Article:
One of the reasons I love living in Minnesota is that we actually have four seasons. However, I was starting to wonder if we were going to have an autumn this year. After temperatures in the 80s and 90s in the beginning of September I am ready for fall and it appears that it has finally arrived. Although we may still see a few days in the 80s, the sun will continue to be lower in the southern sky, the daylight hours will continue to shorten and finally there can be no denying that autumn is in the air. A few trees are beginning to show their colors and with the recent rainfall plus a little more ahead we should see a colorful display this year. All of that considered it is time to prepare the yard and garden for the winter ahead. I am a little weary of the yard and garden chores, but I know that everything I do this fall will go a long way to lightening the load of spring cleanup, and can also be good for the health and vigor of my lawn, trees, shrubs and perennials.
The primary fall chore is, of course, leaf raking. It can be tedious and time consuming, and something we may be inclined to skip; however I would advise you not to. Leaves left on your lawn will mat down and make the lawn more susceptible to snow mold, plus raked up leaves can be an asset to your lawn and garden if they are added to a compost pile or used to mulch your perennial beds. They can even be turned directly into a cleaned out vegetable or annual bed where they will add organic material and nutrients as they decompose. Whatever you do with the leaves be sure you do not rake them into the street where they can wash down the storm sewers and add unneeded phosphorous to our river and lakes. For that reason it is, in fact, against city ordinances to rake leaves into the street even in advance of street sweeping.
If you have young or thinned barks trees, you should wrap the bark in the fall to protect them from sunscald and hungry rabbits. New trees should be wrapped for their first two years, and thinned barked trees (which include cherry, crabapple, honey locust, linden, maple, mountain ash and plum) should be wrapped for the first five years. Be sure to remove the wrap in the spring to prevent insect or fungus damage.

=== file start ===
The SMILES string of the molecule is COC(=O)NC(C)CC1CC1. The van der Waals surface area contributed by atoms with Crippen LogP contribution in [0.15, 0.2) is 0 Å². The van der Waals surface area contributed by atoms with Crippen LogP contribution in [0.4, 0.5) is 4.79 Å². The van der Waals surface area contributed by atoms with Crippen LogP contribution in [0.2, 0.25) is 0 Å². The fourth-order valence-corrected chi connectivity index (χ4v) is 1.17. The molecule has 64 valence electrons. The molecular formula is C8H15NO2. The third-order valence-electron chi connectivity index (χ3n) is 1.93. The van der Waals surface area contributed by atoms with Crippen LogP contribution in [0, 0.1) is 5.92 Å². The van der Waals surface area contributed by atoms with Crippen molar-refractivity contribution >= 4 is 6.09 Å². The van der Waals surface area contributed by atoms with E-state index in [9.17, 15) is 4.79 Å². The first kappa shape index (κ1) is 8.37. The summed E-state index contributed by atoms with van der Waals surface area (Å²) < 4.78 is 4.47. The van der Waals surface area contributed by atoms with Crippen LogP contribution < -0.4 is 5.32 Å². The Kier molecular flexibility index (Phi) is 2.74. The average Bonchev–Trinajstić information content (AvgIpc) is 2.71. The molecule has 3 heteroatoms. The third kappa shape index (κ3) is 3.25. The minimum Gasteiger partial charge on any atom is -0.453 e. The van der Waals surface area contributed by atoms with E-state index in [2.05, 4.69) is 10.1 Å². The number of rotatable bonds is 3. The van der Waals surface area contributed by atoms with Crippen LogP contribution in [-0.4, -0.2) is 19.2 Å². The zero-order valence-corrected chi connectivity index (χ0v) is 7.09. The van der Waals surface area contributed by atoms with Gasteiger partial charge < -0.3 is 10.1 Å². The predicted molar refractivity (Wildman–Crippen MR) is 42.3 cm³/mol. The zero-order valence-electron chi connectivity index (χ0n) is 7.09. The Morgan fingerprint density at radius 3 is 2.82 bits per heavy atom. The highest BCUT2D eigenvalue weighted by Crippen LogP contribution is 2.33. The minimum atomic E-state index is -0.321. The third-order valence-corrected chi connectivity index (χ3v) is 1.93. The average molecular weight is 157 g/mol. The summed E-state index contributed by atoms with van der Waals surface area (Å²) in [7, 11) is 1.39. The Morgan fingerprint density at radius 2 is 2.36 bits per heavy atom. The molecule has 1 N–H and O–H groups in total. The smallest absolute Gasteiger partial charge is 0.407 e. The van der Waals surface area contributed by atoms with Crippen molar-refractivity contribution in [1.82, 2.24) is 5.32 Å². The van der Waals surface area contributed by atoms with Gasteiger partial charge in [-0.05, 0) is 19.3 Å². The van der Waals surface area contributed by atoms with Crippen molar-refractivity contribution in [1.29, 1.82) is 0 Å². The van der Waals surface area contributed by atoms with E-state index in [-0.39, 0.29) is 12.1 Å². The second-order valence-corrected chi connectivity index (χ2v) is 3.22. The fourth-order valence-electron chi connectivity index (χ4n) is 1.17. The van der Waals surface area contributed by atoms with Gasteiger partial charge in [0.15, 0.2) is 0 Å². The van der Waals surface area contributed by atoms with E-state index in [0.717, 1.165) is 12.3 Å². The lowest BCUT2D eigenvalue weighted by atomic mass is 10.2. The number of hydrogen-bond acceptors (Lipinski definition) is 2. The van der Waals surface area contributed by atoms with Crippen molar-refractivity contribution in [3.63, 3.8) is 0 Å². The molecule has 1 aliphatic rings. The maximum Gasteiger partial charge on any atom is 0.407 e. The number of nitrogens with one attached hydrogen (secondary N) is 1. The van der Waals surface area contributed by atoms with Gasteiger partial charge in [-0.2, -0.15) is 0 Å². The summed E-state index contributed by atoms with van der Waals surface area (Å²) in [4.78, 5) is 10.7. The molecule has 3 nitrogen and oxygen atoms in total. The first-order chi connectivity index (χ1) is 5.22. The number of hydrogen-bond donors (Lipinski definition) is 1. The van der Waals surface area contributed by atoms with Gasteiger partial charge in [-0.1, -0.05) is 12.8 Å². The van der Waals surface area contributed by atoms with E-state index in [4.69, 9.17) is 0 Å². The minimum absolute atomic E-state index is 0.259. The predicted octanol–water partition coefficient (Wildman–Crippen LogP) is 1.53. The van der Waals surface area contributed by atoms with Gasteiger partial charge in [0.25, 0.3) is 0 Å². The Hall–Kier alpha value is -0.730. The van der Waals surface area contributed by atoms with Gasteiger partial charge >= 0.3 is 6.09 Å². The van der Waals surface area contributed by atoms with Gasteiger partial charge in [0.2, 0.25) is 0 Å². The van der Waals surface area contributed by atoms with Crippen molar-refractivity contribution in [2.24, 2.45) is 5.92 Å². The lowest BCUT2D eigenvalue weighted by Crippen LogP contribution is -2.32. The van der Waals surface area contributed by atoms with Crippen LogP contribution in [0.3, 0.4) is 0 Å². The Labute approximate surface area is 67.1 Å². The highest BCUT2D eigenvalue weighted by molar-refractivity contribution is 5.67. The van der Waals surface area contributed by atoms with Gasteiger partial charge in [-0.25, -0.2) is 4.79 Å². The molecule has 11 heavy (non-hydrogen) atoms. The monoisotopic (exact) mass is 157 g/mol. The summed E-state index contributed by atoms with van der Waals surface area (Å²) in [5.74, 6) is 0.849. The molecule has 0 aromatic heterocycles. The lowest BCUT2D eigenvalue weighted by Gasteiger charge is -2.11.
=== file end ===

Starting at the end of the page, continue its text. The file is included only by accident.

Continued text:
Fall is the time to remove garden debris from your perennial beds. Dead plant material left over the winter may harbor insects and diseases, however any plants that remain upright you may wish to leave until spring. They will add some winter interest to your yard and in some cases provide seeds for the birds.
Mulch is an insulating material, preferably organic, that is spread over the ground and around plants. Mulch is important in both the summer and winter. In summer it prevents the run off and evaporation of soil moisture, deters the growth of weeds by shading weed seeds so that they cannot germinate, and improves the soil structure by adding organic material. It also maintains the soil temperature, which is its primary function in the winter. By keeping the soil frozen it prevents the ground heaving that can push the crowns of the perennials above the soil line where they are exposed to the elements, so ideally we should wait to mulch over our plants until after the ground has frozen. The best mulch materials are organic such as wood chips, shredded bark or wood, pine needles straw, grass clippings, compost or the leaves that you rake off your lawn.
Fall is also the time to plant spring flowering bulbs. This includes corms, rhizomes, tuberous roots and true bulbs. These hardy bulbs require a cold period to break their dormancy – our winter is their cold period. Plant these bulbs by mid-October so that they have time to grow roots before the ground freezes. The exception is tulips, which can be planted any time before the ground freezes. When planting bulbs remember that they require warmth and bright light to break dormancy in the spring, thus those planted near foundations or on the west or south are likely to bloom first. While we are anxious to see our first flowers in spring, plants that bloom too early may be damaged by spring frosts.
The cooler temperatures have invigorated me to spend some time putting my yard and garden “to bed” so that my plants and I can settle down to cocooning over the next of the four seasons in Minnesota.